There are 1,458 students attending Lumakanda Township Primary School, and they do not have a reliable source for water.
"We have had problems with water in this school for a very long time," said Teacher Julie Wambanda.
"At one point, the public health department almost closed the school for dirty and contaminated water. At another time, the school risked being closed for lack of pit latrines. As if that is not enough we were warned about our well and how risky it is to our pupils."
Recently, the government made an effort to bring services closer to the people. To do this, they decided to increase the number of sub-counties. In Kakamega County, 13 sub-counties were created, Lugari being one of them. Lumakanda Center was picked to be the headquarters. This led to a sudden increase in population and social amenities as well. This is how Lumakanda Township Primary School grew so drastically in enrollment and became an important school in this region.
When the school first opened, they had no water. The Parent Teacher Association did what they could by digging for water. When they reached some water, they build a cement cover and installed a hatch. Students use a bucket and rope system to get the water out.
Unfortunately, the water levels drop during the driest months of the year. This makes school life even more difficult. Not only is it difficult and dangerous to get water out from the well, but the water itself is dirty. The water got so dirty last year that children had to pick worms out of their water. The school was condemned by the national water services board due to unhygienic water and the risk posed to pupils by the poor soil structure around the well. This could collapse at any time.
What we can do:
Training on good hygiene habits will be held for two days. The facilitator will use PHAST (participatory hygiene and sanitation transformation), ABCD (asset-based community development), CTC (child to child), lectures, group discussions, and handouts to teach health topics and ways to promote good practices within the school. The CTC method will prepare students to lead other students into healthy habits, as well as kickstart a CTC club for the school.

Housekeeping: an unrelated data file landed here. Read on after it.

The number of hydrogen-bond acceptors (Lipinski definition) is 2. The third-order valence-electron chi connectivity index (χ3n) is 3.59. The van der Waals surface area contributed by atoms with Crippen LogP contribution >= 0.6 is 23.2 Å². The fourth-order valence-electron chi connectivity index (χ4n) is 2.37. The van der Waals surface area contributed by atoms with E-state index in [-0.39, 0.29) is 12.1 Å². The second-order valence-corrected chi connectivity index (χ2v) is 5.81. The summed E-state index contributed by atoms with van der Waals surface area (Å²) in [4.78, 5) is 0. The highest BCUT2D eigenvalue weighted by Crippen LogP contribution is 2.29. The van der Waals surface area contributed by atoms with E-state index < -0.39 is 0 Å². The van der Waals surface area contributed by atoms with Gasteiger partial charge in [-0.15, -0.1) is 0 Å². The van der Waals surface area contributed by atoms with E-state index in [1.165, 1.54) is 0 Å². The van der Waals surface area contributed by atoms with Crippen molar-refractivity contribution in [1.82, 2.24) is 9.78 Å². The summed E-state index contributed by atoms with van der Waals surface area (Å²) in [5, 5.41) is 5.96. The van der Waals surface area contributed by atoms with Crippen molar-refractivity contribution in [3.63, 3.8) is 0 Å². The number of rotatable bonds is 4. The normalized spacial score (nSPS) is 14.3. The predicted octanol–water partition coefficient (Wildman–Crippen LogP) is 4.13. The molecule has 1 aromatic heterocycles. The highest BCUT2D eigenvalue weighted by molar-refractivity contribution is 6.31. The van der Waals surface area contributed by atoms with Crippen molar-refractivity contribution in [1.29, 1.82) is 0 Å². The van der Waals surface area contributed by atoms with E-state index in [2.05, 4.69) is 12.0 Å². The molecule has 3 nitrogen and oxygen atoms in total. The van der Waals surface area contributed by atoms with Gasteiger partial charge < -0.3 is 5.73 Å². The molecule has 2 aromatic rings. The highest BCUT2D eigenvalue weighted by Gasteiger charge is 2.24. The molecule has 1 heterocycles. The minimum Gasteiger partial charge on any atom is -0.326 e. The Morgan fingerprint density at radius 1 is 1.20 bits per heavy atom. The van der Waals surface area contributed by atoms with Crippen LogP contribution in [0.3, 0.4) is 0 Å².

This CTC club will oversee the new facilities, such as handwashing stations, and make sure they are kept clean and in working condition. The two handwashing stations will be delivered to the school, and the club will fill them with water on a daily basis and make sure there is always a cleaning agent such as soap or ash.
The school is currently using temporary latrines that are not in good condition.
"We have a problem with latrines in this school. Recently, eight pit latrines meant for the boys sunk, prompting the school to close for one month. At the moment, we are sharing latrines with Lumakanda Secondary and Nursery School making the latrines so dirty," said Teacher Paul Simiyu.
"We need assistance."
Two triple-door latrines will be constructed with local materials that the school will help gather. Three doors will serve the girls while the other three serve the boys. And with a new source of water on school grounds, students and staff should have enough to keep these new latrines clean.
Rainwater Catchment Tank
A 50,000-liter rainwater catchment tank will help alleviate the water crisis at this school. The school will also help gather the needed materials such as sand, rocks, and water from the spring for mixing cement.
Once finished, this tank can begin catching rainfall that will be used by the school’s 1,458 students and their teachers. While this many students may have access on any given day, realistically a single water source can only fully support a population of 350-500 people. This school would be a good candidate for a second project in the future so that adequate water is available. To learn more, click here.
We and the school strongly believe that with this assistance, standards will significantly improve. These higher standards will translate to better academic performance!